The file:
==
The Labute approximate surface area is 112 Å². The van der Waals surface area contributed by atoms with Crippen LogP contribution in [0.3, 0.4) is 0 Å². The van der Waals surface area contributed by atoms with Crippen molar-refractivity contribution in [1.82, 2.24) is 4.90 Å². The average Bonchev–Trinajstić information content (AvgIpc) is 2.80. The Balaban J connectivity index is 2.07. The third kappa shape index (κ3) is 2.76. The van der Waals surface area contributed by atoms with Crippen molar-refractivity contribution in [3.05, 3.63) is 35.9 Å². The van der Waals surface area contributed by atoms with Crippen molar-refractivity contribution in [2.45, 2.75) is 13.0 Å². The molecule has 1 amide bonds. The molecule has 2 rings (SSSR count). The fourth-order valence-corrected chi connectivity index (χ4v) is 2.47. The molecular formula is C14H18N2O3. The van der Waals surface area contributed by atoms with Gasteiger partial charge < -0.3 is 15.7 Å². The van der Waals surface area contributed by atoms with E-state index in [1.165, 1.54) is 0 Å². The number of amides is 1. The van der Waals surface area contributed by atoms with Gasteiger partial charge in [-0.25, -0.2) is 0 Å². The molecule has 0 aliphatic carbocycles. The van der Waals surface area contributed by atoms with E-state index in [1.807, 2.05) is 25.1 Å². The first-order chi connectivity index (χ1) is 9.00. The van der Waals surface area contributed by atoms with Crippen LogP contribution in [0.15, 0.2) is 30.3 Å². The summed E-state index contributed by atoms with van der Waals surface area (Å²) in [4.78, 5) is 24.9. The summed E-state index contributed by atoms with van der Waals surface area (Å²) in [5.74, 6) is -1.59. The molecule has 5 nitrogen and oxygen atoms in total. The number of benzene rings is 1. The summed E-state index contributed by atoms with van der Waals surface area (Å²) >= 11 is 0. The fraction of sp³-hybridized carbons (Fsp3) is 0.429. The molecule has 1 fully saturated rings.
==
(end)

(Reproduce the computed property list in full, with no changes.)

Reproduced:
The Labute approximate surface area is 112 Å². The van der Waals surface area contributed by atoms with Crippen LogP contribution in [0.3, 0.4) is 0 Å². The van der Waals surface area contributed by atoms with Crippen molar-refractivity contribution in [1.82, 2.24) is 4.90 Å². The average Bonchev–Trinajstić information content (AvgIpc) is 2.80. The Balaban J connectivity index is 2.07. The third kappa shape index (κ3) is 2.76. The van der Waals surface area contributed by atoms with Crippen molar-refractivity contribution in [3.05, 3.63) is 35.9 Å². The van der Waals surface area contributed by atoms with Crippen molar-refractivity contribution in [2.45, 2.75) is 13.0 Å². The molecule has 1 amide bonds. The molecule has 2 rings (SSSR count). The fourth-order valence-corrected chi connectivity index (χ4v) is 2.47. The molecular formula is C14H18N2O3. The van der Waals surface area contributed by atoms with Gasteiger partial charge < -0.3 is 15.7 Å². The van der Waals surface area contributed by atoms with E-state index in [1.165, 1.54) is 0 Å². The number of amides is 1. The van der Waals surface area contributed by atoms with Gasteiger partial charge in [-0.25, -0.2) is 0 Å². The molecule has 0 aliphatic carbocycles. The van der Waals surface area contributed by atoms with E-state index in [1.807, 2.05) is 25.1 Å². The first-order chi connectivity index (χ1) is 9.00. The van der Waals surface area contributed by atoms with Crippen LogP contribution in [0.15, 0.2) is 30.3 Å². The summed E-state index contributed by atoms with van der Waals surface area (Å²) in [4.78, 5) is 24.9. The summed E-state index contributed by atoms with van der Waals surface area (Å²) in [5.74, 6) is -1.59. The molecule has 5 nitrogen and oxygen atoms in total. The number of benzene rings is 1. The summed E-state index contributed by atoms with van der Waals surface area (Å²) >= 11 is 0. The fraction of sp³-hybridized carbons (Fsp3) is 0.429. The molecule has 1 fully saturated rings.